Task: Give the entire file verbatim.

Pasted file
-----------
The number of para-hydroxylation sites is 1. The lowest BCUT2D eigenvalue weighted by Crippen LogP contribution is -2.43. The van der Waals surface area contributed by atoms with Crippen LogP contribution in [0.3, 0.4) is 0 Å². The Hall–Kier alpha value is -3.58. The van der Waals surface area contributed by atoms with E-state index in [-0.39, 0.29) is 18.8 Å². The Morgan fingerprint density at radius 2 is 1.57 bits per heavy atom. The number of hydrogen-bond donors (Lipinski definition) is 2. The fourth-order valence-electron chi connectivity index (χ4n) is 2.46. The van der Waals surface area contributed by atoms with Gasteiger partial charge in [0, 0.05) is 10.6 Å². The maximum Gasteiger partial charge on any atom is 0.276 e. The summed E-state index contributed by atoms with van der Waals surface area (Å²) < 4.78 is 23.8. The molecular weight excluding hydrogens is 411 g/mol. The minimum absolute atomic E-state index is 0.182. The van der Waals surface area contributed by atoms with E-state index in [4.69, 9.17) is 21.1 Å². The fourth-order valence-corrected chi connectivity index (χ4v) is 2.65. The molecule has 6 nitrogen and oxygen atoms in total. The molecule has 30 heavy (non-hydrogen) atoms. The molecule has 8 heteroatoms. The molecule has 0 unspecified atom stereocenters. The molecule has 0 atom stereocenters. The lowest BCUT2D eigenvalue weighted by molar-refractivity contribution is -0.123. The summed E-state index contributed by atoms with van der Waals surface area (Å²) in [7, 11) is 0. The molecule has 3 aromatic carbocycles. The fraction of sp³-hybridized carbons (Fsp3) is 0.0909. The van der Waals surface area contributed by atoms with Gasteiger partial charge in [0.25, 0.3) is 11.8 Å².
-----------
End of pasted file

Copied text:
The number of para-hydroxylation sites is 1. The lowest BCUT2D eigenvalue weighted by Crippen LogP contribution is -2.43. The van der Waals surface area contributed by atoms with Crippen LogP contribution in [0.3, 0.4) is 0 Å². The Hall–Kier alpha value is -3.58. The van der Waals surface area contributed by atoms with E-state index in [-0.39, 0.29) is 18.8 Å². The Morgan fingerprint density at radius 2 is 1.57 bits per heavy atom. The number of hydrogen-bond donors (Lipinski definition) is 2. The fourth-order valence-electron chi connectivity index (χ4n) is 2.46. The van der Waals surface area contributed by atoms with Gasteiger partial charge in [0, 0.05) is 10.6 Å². The maximum Gasteiger partial charge on any atom is 0.276 e. The summed E-state index contributed by atoms with van der Waals surface area (Å²) < 4.78 is 23.8. The molecular weight excluding hydrogens is 411 g/mol. The minimum absolute atomic E-state index is 0.182. The van der Waals surface area contributed by atoms with E-state index in [4.69, 9.17) is 21.1 Å². The fourth-order valence-corrected chi connectivity index (χ4v) is 2.65. The molecule has 6 nitrogen and oxygen atoms in total. The molecule has 30 heavy (non-hydrogen) atoms. The molecule has 8 heteroatoms. The molecule has 0 unspecified atom stereocenters. The molecule has 0 atom stereocenters. The lowest BCUT2D eigenvalue weighted by molar-refractivity contribution is -0.123. The summed E-state index contributed by atoms with van der Waals surface area (Å²) in [7, 11) is 0. The molecule has 3 aromatic carbocycles. The fraction of sp³-hybridized carbons (Fsp3) is 0.0909. The van der Waals surface area contributed by atoms with Gasteiger partial charge in [0.25, 0.3) is 11.8 Å².